The Spanish obsession with ‘Tika Taka’ football will have gained a whole new legion of admirers and fans with their latest flawless display on the world stage. What they did to the resilient Azzuri brigade in final will never be repeated in the finale of any UEFA tournament again, unless it’s a dazzling Barcelona taking on a clueless English team in a Champions League Final.
Criticized for playing ‘boring’ (dominant) football throughout this tournament, what followed was a casual display of ruthlessly hungry attacking football that demonstrated the sheer extent of mastery over this breathtaking passing style. That it was against one of Europe’s most renowned defensive walls, is a fact that will not go unnoticed by every previous group of players that have made a claim to be called the greatest team of all time.
Those who call it boring probably lie in the same category of disgruntled fans that called the Australian cricket dominance (for 15 years) predictable and boring, and Schumacher or Armstrong’s unparalleled hold over their sport uninteresting. The same fans are known to support underdogs once their own teams go out, and hence, to see a team win 3 major EUFA trophies in four years could be frustrating. These are also the same bunch of enthusiasts that admire the Barcelona brand of fluid football, and are well aware that Spain’s style has been carefully cultivated over decades after successfully fusing the best aspects of the Madrid and Barcelona squads. It is far from easy to master, and to repeat this brand game after game on the biggest stage- frustrating teams to the point of no return with dazzling possession play, is no mean feat.
The best part of this Spanish team is that they cannot lay claim to having superstar larger-than-life footballers, or best-of-all-time candidates. Their keeper, (Saint) Casillas, who started in all three wins since 2008, is the best keeper in the world, for now. Their midfield duo of Xavi and Iniesta are the best and most underrated midfielders in the world- orchestrators par excellence. Torres, who blows hot and cold, was at one point of time, the most lethal striker in the world. Villa, who didn’t even play this Cup, is currently the best specialist striker in world football. Together, they form a team that could outgun the Avengers if they had to, and take on the Brazilian teams of the 60s and 70s, or the Dutch teams that followed. Their signature style of keeping possession at any cost, and cutting out all long balls and corner kicks from their repot are (every English aspect basically), is so mind numblingly well-executed that we couldn’t use a FIFA 2012 PS3 team to outpass them with remotes. While watching them on television or in a stadium, as a spectator, it is easy to pinpoint from your vantage point where the next pass should go, and at what speed and trajectory it should go at- much like you do in a video game. But this current team of freakishly good kickers, actually go ahead and read minds, putting down our dreams on paper, and then showing us what perfect football looks like.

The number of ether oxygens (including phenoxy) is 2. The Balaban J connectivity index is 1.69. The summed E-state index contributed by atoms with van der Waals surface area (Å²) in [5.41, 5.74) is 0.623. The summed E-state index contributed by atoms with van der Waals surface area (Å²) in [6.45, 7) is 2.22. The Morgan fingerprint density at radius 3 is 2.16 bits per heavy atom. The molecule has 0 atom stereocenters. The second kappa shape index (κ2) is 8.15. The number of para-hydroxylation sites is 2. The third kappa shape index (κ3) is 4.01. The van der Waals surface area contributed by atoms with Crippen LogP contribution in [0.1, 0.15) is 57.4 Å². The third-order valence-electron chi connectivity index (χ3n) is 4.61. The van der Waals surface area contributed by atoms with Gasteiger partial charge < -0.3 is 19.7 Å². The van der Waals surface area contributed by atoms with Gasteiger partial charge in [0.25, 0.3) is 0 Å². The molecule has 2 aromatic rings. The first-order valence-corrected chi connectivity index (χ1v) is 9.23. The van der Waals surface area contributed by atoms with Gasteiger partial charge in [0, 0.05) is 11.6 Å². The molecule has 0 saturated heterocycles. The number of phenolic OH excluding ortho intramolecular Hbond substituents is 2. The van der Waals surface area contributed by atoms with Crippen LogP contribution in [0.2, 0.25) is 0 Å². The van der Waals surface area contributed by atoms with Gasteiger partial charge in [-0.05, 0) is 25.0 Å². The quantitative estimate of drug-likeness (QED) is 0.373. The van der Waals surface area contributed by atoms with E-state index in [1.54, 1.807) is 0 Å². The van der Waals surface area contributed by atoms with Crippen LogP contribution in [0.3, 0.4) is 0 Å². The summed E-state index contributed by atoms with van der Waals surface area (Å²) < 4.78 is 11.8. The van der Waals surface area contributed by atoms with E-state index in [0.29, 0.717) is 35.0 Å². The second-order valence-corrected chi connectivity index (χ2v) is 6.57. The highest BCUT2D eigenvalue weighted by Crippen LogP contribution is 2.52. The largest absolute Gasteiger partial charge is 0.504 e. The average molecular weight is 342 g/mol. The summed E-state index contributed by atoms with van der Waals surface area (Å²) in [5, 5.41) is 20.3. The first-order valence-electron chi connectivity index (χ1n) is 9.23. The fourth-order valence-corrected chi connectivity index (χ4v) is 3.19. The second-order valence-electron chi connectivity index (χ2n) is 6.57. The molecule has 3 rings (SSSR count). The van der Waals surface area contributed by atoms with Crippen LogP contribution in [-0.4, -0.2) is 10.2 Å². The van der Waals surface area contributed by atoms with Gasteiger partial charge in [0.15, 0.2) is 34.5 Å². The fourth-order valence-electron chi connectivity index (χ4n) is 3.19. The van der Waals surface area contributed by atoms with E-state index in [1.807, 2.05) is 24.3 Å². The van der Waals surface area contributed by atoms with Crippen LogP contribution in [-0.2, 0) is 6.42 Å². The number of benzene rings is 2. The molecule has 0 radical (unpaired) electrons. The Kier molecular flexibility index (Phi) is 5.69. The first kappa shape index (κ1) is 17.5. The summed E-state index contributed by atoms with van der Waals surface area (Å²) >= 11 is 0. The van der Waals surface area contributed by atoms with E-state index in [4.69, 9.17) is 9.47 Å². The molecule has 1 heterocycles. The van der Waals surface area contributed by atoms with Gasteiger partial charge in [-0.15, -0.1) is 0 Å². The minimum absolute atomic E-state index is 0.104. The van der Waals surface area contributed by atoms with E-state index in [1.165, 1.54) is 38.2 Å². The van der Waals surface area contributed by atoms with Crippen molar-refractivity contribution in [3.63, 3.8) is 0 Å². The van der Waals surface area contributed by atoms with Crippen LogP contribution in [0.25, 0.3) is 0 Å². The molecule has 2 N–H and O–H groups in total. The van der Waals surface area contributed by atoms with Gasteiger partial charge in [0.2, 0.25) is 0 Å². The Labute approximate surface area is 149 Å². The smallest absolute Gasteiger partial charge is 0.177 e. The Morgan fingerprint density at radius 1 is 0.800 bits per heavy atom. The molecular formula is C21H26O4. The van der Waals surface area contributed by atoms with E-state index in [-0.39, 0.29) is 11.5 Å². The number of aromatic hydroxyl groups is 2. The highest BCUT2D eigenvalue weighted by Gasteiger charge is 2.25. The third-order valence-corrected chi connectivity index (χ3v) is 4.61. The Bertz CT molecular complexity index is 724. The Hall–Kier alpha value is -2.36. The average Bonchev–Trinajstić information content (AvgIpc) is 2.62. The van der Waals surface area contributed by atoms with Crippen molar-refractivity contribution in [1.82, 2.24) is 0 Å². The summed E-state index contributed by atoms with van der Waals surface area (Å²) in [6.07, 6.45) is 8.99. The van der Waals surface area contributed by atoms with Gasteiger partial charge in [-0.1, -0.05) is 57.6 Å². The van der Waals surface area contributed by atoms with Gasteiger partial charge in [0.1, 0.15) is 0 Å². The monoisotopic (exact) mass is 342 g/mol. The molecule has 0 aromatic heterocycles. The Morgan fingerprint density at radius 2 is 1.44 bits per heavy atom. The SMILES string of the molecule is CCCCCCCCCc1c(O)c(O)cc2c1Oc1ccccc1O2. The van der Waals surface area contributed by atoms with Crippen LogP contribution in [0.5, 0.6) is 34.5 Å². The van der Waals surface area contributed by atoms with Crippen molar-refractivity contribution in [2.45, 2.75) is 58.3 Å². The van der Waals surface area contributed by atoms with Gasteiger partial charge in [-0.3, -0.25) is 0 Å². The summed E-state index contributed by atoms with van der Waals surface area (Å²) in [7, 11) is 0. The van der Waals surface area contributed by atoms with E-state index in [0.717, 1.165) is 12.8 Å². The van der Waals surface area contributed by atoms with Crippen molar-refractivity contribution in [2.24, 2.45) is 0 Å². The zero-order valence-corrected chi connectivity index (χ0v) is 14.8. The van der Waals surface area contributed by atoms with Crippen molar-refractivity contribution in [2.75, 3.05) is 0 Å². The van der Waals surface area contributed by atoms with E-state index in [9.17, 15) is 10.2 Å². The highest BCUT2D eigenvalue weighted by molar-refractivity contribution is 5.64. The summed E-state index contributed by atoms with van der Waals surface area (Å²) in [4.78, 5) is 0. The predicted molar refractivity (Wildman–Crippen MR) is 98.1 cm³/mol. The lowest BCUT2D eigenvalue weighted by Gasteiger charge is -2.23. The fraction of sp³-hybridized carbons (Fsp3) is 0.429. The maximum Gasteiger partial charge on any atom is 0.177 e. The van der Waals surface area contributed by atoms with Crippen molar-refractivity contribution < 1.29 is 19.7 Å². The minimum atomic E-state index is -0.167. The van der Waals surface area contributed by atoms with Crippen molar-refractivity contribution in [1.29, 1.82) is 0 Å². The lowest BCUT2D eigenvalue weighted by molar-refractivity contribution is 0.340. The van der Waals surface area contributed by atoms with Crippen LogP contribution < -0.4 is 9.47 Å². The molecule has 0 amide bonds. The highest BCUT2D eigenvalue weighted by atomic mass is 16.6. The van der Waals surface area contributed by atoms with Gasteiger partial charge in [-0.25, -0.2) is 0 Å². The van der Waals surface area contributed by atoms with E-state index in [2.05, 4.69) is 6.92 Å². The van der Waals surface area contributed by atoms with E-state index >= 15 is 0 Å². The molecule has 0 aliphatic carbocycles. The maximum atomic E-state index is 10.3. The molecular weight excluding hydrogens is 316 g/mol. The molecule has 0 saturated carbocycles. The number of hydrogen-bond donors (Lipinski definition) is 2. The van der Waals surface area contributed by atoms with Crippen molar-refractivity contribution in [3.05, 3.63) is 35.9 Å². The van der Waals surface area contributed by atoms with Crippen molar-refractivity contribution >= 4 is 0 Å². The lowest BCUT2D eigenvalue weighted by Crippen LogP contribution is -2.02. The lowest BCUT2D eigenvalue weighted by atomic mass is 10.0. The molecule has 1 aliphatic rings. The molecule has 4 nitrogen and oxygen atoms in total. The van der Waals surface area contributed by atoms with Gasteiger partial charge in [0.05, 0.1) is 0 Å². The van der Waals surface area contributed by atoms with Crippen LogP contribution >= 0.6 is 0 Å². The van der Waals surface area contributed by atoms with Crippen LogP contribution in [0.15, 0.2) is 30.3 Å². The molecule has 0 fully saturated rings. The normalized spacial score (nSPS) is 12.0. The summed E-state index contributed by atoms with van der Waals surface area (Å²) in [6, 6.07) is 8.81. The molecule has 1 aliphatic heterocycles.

A 4-0 thumping of the only team that held them to a draw in Euro 2012, was an appropriate statement to all those who thought that Spain had everything but the ability to score goals. They found gaps that not even the man on the crane vertically above the pitch could see, and they saw opportunities that even Kasparov wouldn’t see 10 moves ahead. Fabregas’s stunning cross to the tiny Silva in the 14th minute was a glimpse of what could be done if you entered a World Gaming competition in World Class mode. Jordi Alba’s bolt-like run through the midfield to compliment Xavi’s 15798273th through-ball was vindication of his move to the best club team of all time. Torres’s ability to find himself at the right place at the right time (except in a blue shirt), made a mockery of all the teams that played with actual strikers throughout the competition. Torres played 189 minutes in all, and finished with the Golden Boot.
Yes, you heard that right. Tied on assists (1) with Gomez, Torres took the prize because of the lesser minutes he played. This, after probably the worst club season in his career with Chelsea. This, after not being given a minute of playing time in the semi-final against Portugal.
Del Bosque could bale their economy out, with such stunning foresight and strategy. Not only did the manager win his third consecutive cup with the team, but he confounded critics with his no-striker formation time and again, and STILL managed to propel Fabregas AND Torres into the record books.
This is no ordinary feat. This is no ordinary team.
Pirlo looked shattered, and Balotelli threw a tantrum. It was understandable after being blown off the field by a team that looked ‘beatable’ for 3 weeks. The funny part is- nobody beat them. Some came close. But that isn’t enough. Even Djokovic came close to crashing out of every Slam he’s played in, but nobody finishes him off. Look where he is now.
In the end, sit back and contemplate what you will be telling your grandkids years from now:
I’m from an era that has three separate tennis players, playing at the same time, who can lay claim to the greatest-of-all-time title. The era that has Roger Federer, Rafa Nadal and Novak Djokovic– all at once! I’m from an era that had the Australian cricket team win 3 World Cups in a row. I’m from an era that had Michael Schumacher win 5 world titles in a row. I’m from an era that had Lance Armstrong win 7 Tour De France titles in a row. I’m from an era that has the greatest Olympian of all time, a swimmer that won 7 Gold medals in 2008. I’m from an era that has Tiger Woods. I’m from an era that has Sachin Tendulkar. I’m also from an era that has the greatest sprinter of all time, Usain Bolt. I’m from an era that has Lionel Messi. I’m from an era that has Barcelona and Spain playing in tandem.
Basically, I’m from an era to end all previous and coming eras.
I was there.